The Vermont Studio Center, located along the banks of the Gihon River in Johnson, bills itself as the largest international writers’ and artists’ residency program in the country.
But it's also uniquely Vermont. Since its founding 35 years ago, the center has set aside a week in the spring where it shuts out the rest of the world and invites more than 50 Vermonters to stay for a week and work.
“It’s an expression of our deep gratitude for our place in Vermont,” said Gary Clark, a writer who is the studio center’s executive director. “We hope to create a neutral continuum where people can connect with the part of them that was born to write and make things.”
Vermont Artists Week culminated May 5 with a three-hour open studio tour. Artists adorned their spaces with the works they’d labored over, giving the public a fleeting glimpse of what they accomplished and a suggestion of how they did it.
And then, ephemeral as a sandcastle, the art was packed up and the Vermonters retreated back to their corners of the state, likely with plenty of new friends’ contact information.
The Vermont Studio Center was founded in 1984 by Jon Gregg, Fred Osborne and Louise von Weise. Its mission is “to provide studio residencies in an inclusive, international community, honoring creative work as the communication of spirit through form.”
That’s the big difference during Vermont Artists Week — the global flavor isn’t there. But everything else is.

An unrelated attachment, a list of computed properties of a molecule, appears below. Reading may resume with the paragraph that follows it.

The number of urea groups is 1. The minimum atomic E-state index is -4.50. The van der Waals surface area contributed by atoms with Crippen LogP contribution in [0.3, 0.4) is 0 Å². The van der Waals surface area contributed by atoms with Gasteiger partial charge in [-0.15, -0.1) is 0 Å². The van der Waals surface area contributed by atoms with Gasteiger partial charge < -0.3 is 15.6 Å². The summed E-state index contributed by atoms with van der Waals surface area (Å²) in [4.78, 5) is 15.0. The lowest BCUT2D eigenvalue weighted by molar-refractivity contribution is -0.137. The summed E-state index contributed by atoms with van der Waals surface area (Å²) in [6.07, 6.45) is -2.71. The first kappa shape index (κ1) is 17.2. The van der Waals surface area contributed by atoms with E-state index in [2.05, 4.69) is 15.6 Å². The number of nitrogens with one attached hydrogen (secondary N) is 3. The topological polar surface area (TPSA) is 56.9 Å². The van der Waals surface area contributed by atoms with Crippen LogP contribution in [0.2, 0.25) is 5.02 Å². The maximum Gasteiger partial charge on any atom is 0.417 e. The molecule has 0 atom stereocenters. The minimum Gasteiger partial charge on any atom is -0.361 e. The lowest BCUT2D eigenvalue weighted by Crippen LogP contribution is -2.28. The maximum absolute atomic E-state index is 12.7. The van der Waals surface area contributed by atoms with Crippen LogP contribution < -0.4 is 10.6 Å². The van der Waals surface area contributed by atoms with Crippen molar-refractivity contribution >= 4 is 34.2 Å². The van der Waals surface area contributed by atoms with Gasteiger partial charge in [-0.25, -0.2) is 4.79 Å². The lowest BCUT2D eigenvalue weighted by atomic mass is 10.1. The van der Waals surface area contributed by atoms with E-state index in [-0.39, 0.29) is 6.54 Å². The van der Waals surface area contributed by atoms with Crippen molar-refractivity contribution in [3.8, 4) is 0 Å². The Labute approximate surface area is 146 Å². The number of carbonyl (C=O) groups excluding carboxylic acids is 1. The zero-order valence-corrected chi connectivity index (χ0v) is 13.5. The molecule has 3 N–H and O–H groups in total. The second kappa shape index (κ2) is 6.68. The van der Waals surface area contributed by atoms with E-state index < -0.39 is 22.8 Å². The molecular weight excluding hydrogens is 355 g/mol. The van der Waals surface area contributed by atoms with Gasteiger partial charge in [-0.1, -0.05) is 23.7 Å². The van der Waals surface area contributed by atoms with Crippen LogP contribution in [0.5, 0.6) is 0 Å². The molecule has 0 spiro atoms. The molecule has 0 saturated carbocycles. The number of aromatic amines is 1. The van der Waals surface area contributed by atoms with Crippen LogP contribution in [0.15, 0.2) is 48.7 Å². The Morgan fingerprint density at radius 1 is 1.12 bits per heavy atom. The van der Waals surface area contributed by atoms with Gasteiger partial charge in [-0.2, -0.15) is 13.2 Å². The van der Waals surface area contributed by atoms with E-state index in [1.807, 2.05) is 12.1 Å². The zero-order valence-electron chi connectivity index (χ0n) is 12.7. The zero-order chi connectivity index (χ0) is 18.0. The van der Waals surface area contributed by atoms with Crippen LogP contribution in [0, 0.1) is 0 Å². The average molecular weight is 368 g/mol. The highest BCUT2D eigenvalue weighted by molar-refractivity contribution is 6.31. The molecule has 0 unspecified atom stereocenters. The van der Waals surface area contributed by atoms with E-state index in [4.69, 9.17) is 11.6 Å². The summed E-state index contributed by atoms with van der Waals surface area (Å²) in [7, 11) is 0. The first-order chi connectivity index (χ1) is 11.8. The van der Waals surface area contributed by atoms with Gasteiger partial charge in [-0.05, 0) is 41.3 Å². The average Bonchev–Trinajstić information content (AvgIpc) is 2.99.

The center is one of the largest property owners in the village of Johnson, without about 30 buildings acquired over time, all of them within walking distance of the Red Mill on Pearl Street, the beating heart of the center.
These buildings house painting and writing studios, photography darkrooms, a sculpture shop and a print shop. There’s a 24-hour meditation house, a yoga studio, lecture hall and eight resident housing buildings. The Red Mill houses the dining hall, which is part of the Vermont Fresh Network.
The buildings blend in perfectly with the Johnson downtown, save for the small green and white signs indicating they’re part of the center.
The studio center provides offers both solitude and solidarity, a place where artists and writers can take a month off and live in a purposeful community within a community. It’s not an enclave on a hill or up in the woods, but a small village with a river flowing — roaring, this time of the year — and a mountain range flanking the south side of town, making cellphone coverage spotty.
“People here get up, eat, and go to work, just like everyone in this town,” Clark said. It just so happens that the residents’ workplaces have easels, kilns and writing desks in them.
Clark said Vermont Artists Week comes at a subsidized, highly discounted rate. All of the artists have to live in Vermont, and the application process is nearly as competitive as the other residencies the rest of the year — 58 Vermonters were residents this year, culled from more than 2,000 applications.
In a typical year, the center receives about 5,000 applications for four-week residencies that average just over 50 artists.
In this small state, the Vermont-only week provides arguably the most practical networking and friend-making opportunities of any of the studio center’s residencies. You might not even have to dial the area code to ring up a new friend.
This local residency offers Green Mountain Staters a chance to get away from whatever it is they would be doing for a week in their normal lives. No kids, partners, pets, cars, bosses, housework, none of that. Just a river, a mountain and population of 50-something other like-minded people.
“Here, they have a gap in their lives, where it’s new all over again,” Clark said. “It’s about stepping out of your life for a brief time.”